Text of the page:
They filed pursuant to the Federal Tort Claims Act, which waives sovereign immunity for torts committed by federal employees acting within the scope of their employment “under circumstances where the United States, if a private person, would be liable to the claimant in accordance the law of the place where the act or omission occurred."

The United States moved to dismiss the complaint, arguing that a private party inspecting mines in “like circumstance” to those alleged in the complaint would not be liable under West Virginia law. The district court agreed and dismissed the complaint.

Bragg and Hatfield appealed to the Fourth Circuit and the court, unable to find clear controlling West Virginia precedent to guide it on its decision, certified the following question to the West Virginia Supreme Court of Appeals: "Whether a private party conducting inspections of a mine and mine operator for compliance with mine safety regulations is liable for the wrongful death of a miner resulting from the private party’s negligent inspection?"

“The question certified to this Court seeks to aid the Fourth Circuit in determining whether the United States’ sovereign immunity is waived with respect to the claims asserted by Mrs. Bragg and Mrs. Hatfield,” Davis wrote.

“As noted above, the instant matter was brought pursuant to the FTCA, under which the United States’ sovereign immunity is waived for torts committed by federal employees acting within the scope of their employment under circumstances where the United States, if a private person, would be liable to the claimant in accordance with the law of the place where the act or omission occurred.”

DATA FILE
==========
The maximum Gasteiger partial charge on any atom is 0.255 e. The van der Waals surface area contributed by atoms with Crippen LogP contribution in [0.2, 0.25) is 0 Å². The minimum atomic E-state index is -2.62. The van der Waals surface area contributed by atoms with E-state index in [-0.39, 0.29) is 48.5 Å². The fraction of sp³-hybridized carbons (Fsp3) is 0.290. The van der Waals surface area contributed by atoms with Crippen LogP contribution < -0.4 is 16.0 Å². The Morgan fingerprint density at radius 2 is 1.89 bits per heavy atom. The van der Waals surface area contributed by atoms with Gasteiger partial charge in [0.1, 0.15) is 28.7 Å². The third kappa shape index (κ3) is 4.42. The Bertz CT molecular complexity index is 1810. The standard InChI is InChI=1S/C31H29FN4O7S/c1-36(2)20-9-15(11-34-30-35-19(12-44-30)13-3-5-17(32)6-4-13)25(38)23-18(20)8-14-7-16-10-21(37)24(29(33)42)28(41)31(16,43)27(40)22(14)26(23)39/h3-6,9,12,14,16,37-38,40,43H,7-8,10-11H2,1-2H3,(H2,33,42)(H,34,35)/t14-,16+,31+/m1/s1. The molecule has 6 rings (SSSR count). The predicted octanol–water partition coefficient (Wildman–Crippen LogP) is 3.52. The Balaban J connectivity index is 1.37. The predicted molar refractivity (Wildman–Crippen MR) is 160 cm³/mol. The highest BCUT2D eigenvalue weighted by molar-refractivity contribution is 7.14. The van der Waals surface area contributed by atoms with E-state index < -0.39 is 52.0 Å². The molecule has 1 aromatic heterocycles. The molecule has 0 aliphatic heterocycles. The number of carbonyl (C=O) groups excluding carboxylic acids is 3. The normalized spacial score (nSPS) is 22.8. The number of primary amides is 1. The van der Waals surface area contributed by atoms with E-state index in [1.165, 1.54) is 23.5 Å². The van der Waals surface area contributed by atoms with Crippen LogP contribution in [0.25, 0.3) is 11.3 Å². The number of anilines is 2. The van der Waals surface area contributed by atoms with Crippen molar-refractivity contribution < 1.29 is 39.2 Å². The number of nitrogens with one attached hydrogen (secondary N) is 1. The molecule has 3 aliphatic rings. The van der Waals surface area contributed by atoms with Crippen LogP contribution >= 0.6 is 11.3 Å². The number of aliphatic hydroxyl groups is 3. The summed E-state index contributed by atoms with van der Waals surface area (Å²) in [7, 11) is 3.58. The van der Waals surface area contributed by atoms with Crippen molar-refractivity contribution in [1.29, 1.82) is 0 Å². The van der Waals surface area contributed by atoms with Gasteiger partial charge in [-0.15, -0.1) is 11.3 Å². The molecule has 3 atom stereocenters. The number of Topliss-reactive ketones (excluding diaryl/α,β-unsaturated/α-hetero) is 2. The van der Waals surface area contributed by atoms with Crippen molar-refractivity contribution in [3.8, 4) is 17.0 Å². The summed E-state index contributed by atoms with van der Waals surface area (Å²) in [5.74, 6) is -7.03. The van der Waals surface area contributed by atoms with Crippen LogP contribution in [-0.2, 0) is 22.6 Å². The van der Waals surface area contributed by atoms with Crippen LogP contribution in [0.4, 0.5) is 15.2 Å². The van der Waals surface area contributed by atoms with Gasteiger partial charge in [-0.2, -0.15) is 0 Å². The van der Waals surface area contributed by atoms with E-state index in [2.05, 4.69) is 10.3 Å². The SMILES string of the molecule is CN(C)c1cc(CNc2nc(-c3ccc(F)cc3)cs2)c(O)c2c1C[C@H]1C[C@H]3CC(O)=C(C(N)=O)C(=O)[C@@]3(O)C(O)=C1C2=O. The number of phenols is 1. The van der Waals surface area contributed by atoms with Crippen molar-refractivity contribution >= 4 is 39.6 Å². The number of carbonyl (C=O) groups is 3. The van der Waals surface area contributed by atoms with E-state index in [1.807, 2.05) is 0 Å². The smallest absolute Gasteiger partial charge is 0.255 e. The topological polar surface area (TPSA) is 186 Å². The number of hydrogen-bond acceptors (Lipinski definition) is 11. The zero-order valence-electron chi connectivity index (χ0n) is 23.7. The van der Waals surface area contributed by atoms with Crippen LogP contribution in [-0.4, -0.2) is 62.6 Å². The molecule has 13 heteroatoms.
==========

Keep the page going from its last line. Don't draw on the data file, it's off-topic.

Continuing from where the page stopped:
Davis then did a survey of U.S. Supreme Court cases with fact patterns analogous to this case before applying precedent to the specific certified question at hand.

“The foregoing cases have found a duty owed to a third party based primarily upon the foreseeability that harm may result if care is not exercised," she wrote. "Consideration has also been given to the likelihood of injury, the magnitude of the burden of guarding against it, and the consequences of placing that burden on the defendant.

“We conclude that these factors weigh in favor of finding that a safety inspector owes a duty of care to the employees whose safety the inspection is intended to secure. That is to say that it is foreseeable that harm is likely to come to such employees if a safety inspection is negligently performed.

“The burden upon the inspector is merely to perform his or her duties with the ordinary skill, care, and diligence commensurate with that rendered by members of his or her profession.

“For these reasons, we now hold that a private inspector who inspects a work premises for the purpose of furthering the safety of employees who work on said premises owes a duty of care to those employees to conduct inspections with ordinary skill, care, and diligence commensurate with that rendered by members of his or her profession.”

Davis concluded, “For the reasons set out in the body of this Opinion, we answer the question certified to this Court by the United States Court of Appeals for the Fourth Circuit in the affirmative and conclude that a private party conducting inspections of a mine and mine operator for compliance with mine safety regulations is liable for the wrongful death of a miner resulting from the private party’s negligent inspection.”

The case will now return to the Fourth Circuit Court, where it will resume proceedings informed by the state court’s opinion.